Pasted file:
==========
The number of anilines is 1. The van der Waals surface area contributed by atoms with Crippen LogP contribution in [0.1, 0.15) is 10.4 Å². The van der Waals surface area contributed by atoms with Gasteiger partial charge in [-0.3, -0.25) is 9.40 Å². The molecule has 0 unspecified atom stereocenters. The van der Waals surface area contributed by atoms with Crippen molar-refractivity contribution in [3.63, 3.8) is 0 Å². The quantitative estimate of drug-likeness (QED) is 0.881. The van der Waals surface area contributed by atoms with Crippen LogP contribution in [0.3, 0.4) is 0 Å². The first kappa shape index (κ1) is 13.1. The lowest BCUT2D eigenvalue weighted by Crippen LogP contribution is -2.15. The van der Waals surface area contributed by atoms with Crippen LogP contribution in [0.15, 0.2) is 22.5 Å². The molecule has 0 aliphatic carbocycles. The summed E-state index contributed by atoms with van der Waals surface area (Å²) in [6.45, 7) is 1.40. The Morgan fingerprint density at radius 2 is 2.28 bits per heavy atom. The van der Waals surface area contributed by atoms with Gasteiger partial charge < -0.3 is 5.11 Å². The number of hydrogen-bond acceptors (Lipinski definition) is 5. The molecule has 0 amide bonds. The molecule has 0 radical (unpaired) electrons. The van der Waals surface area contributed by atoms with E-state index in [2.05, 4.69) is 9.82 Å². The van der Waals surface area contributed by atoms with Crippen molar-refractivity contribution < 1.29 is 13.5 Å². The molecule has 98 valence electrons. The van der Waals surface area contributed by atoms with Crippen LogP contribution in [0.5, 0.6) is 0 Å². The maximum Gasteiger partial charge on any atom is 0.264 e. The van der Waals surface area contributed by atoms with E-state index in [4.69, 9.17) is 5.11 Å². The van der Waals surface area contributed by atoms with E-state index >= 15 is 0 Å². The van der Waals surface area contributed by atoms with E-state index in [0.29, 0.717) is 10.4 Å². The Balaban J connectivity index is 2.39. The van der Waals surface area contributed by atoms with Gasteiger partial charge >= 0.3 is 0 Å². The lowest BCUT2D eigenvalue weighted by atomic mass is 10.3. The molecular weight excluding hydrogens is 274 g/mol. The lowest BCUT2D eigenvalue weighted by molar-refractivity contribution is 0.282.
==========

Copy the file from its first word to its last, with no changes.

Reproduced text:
The number of anilines is 1. The van der Waals surface area contributed by atoms with Crippen LogP contribution in [0.1, 0.15) is 10.4 Å². The van der Waals surface area contributed by atoms with Gasteiger partial charge in [-0.3, -0.25) is 9.40 Å². The molecule has 0 unspecified atom stereocenters. The van der Waals surface area contributed by atoms with Crippen molar-refractivity contribution in [3.63, 3.8) is 0 Å². The quantitative estimate of drug-likeness (QED) is 0.881. The van der Waals surface area contributed by atoms with Crippen LogP contribution in [0.3, 0.4) is 0 Å². The first kappa shape index (κ1) is 13.1. The lowest BCUT2D eigenvalue weighted by Crippen LogP contribution is -2.15. The van der Waals surface area contributed by atoms with Crippen LogP contribution in [0.15, 0.2) is 22.5 Å². The molecule has 0 aliphatic carbocycles. The summed E-state index contributed by atoms with van der Waals surface area (Å²) in [6.45, 7) is 1.40. The Morgan fingerprint density at radius 2 is 2.28 bits per heavy atom. The van der Waals surface area contributed by atoms with Gasteiger partial charge < -0.3 is 5.11 Å². The number of hydrogen-bond acceptors (Lipinski definition) is 5. The molecule has 0 amide bonds. The molecule has 0 radical (unpaired) electrons. The van der Waals surface area contributed by atoms with E-state index in [2.05, 4.69) is 9.82 Å². The van der Waals surface area contributed by atoms with Crippen molar-refractivity contribution < 1.29 is 13.5 Å². The molecule has 98 valence electrons. The van der Waals surface area contributed by atoms with Crippen LogP contribution in [0.5, 0.6) is 0 Å². The maximum Gasteiger partial charge on any atom is 0.264 e. The van der Waals surface area contributed by atoms with E-state index in [4.69, 9.17) is 5.11 Å². The van der Waals surface area contributed by atoms with E-state index >= 15 is 0 Å². The van der Waals surface area contributed by atoms with E-state index in [0.29, 0.717) is 10.4 Å². The Balaban J connectivity index is 2.39. The van der Waals surface area contributed by atoms with Gasteiger partial charge >= 0.3 is 0 Å². The lowest BCUT2D eigenvalue weighted by atomic mass is 10.3. The molecular weight excluding hydrogens is 274 g/mol. The lowest BCUT2D eigenvalue weighted by molar-refractivity contribution is 0.282.